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Thread: string moving a lot
05-15-2010, 01:48 AM #18
Some of the opinions expressed here about why strings move are really silly. Some of you even put the blame on the stringer.
Strings move because they are being moved by the base/crown of the shuttlecock. The direction of string movement correspond to the direction of the racquet stroke, hence the mains are more affected than the crosses.
Different strings have different gripping properties. To make it simple let us take an example of a given string called A. String A will move more at lower tension, less at higher tension. The reason is simple. When struck by a shuttlecock the frictional contact interface between the string and shuttle base will "shift" the string. The extent of the shift will depend on the tension. The higher the tension the lower the shift or string movement.
If string A has a rougher coating this will have more friction-good for control-the string will move more relative to another string with less friction on the coating.
At any given tension, string movement is a hallmark of a great string, although the higher the tension the lower the string movement relative to lower tension. New strings that do not move are practically useless.
All strings will move less after a while. This is a symptom and a clear sign that the string has gone past its optimal playability. It has lost its frictional coating and may have even notched into the cross strings where the main/cross intersection has sunk into a sink hole.
I hope I have made it look like plain black and white to cut out all the hocus pocus.
05-15-2010, 04:52 AM #19
You said 6 or 7 months, ago - I can see why they are moving. But if it's new and moves like that - does not seem to add up, question the stringer.
String jobs do matter because one can do it such that, even at the high tension, it can move so easily that you would find it a hassle to re-adjust constantly after every rally. Good thing, the stringer I go to is known in the area that people specifically go to him to have their racket stringed up - why? He's good!
Last edited by Matt; 05-15-2010 at 04:56 AM.
05-15-2010, 02:28 PM #20
05-15-2010, 02:33 PM #21
05-16-2010, 04:08 AM #22
Thank you, taneepak - maybe people won't blame the stringers now. String movement, while perhaps annoying, is actually a good thing: it shows the strings haven't "dug" into each other yet and are still fighting fit. It's when the strings stop moving that we should be concerned!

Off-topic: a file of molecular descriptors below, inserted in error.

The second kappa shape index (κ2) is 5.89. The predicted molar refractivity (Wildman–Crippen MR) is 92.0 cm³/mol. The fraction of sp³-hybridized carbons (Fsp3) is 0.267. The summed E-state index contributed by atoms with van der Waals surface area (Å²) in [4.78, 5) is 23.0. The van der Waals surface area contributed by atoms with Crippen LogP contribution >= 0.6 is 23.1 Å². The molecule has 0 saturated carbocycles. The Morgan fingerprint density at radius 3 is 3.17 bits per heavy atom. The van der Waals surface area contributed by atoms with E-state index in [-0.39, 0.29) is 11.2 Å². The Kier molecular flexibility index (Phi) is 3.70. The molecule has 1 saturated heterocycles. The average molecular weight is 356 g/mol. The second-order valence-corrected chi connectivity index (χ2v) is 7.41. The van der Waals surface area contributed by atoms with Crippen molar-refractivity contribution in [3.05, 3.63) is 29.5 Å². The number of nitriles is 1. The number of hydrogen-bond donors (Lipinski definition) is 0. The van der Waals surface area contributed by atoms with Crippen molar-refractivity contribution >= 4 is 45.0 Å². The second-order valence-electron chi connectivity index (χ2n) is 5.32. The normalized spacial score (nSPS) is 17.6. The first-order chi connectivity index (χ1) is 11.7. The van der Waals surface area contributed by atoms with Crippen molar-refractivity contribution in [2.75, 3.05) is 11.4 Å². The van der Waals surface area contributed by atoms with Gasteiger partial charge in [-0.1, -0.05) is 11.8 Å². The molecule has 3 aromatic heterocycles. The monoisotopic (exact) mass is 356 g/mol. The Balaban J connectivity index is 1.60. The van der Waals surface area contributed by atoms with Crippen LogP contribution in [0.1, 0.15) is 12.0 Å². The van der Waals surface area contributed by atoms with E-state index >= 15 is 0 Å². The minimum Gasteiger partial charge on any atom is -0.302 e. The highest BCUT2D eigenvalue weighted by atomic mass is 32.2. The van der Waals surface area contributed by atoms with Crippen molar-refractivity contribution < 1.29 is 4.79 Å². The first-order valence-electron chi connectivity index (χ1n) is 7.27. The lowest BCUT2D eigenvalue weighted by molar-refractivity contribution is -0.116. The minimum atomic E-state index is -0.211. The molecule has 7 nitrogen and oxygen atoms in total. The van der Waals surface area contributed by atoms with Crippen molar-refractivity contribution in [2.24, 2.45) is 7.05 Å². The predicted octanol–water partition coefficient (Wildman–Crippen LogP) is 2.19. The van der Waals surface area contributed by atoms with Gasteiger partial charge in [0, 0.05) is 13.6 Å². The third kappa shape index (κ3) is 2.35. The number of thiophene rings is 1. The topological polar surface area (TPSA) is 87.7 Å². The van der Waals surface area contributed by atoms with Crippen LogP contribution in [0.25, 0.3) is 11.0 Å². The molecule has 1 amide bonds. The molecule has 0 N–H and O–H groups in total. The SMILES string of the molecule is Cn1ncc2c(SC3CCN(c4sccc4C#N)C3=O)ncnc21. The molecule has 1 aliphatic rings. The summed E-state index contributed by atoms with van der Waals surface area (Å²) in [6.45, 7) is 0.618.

In addition to the newness factor, I would posit that string movement is a way for a new stringbed to equalize all its stresses and strains. When a racket is fresh off the machine all the friction at the main/X interchanges may not be completely uniform, so the strings shuffling around after hits may be the racket's way of evening everything out. Just a theory.
05-16-2010, 09:04 AM #23
You can actually make strings move quite a lot with certain strokes that are not power shots. One is the very fast reverse slice drop, which I saw LD execute on the forehand in his second game against LCW. Another stroke is the cut smash, a fast sliced smash. Also cross-court shots will move the strings more.
05-16-2010, 02:15 PM #24
Someone mentioned that the more friction a string has the less likely it is to move. However this isn't always the case. If a high friction string has enough force put on it then it will move to a new position and then stay there (unless moved back by a similar force). A lower friction string will begin to slide back so appear not to have moved as much.
For example I find Zymax 62 to have moved more after a rally than bg65 ti, simply because it doesn't slide back to roughly the centre.
Unless the stringer is doing something very wrong I don't think it's the stringers fault. I also agree that no movement is not good. Too much movement can be annoying though, but I find it only happens when I've messed a shot up... Or deliberately sliced it but the former is more often the case...
05-16-2010, 02:37 PM #25
05-16-2010, 03:26 PM #26
Unless the stringer is doing something very wrong I don't think it's the stringers fault.
I don't want this to sound contentious, but can anybody actually suggest anything that the stringer could do that would lead to excessive string movement? Or, alternatively, anything (s)he could do to prevent it? I do one of mine at 31 and even that has some movement when fresh!
05-16-2010, 05:32 PM #27
I know a stringer who does exactly this - lets just say a lot of people have complained about that stringer and his techniques.
Preventing, assuming the string job is done properly, ink stencil does help a bit.
Last edited by Matt; 05-16-2010 at 05:36 PM.
05-16-2010, 07:56 PM #28
05-18-2010, 12:33 PM #29
Also if the stringer have bad technique(inconsistency) and assume the stringer tensioned 1 or 2 mains slightly lower than all other strings, it will cause those strings to move much easier than the rest.
i have a customer who complains his strings move a lot but he uses slippery strings, low tension, and slices most of his shots. None of my other customers have this problem so i just shrug it off =T
05-18-2010, 06:55 PM #30
Last edited by Matt; 05-18-2010 at 06:57 PM.
09-15-2012, 12:14 PM #31
Thank you to all that have posted here, your posts have really helped a lot in understanding why strings move !!
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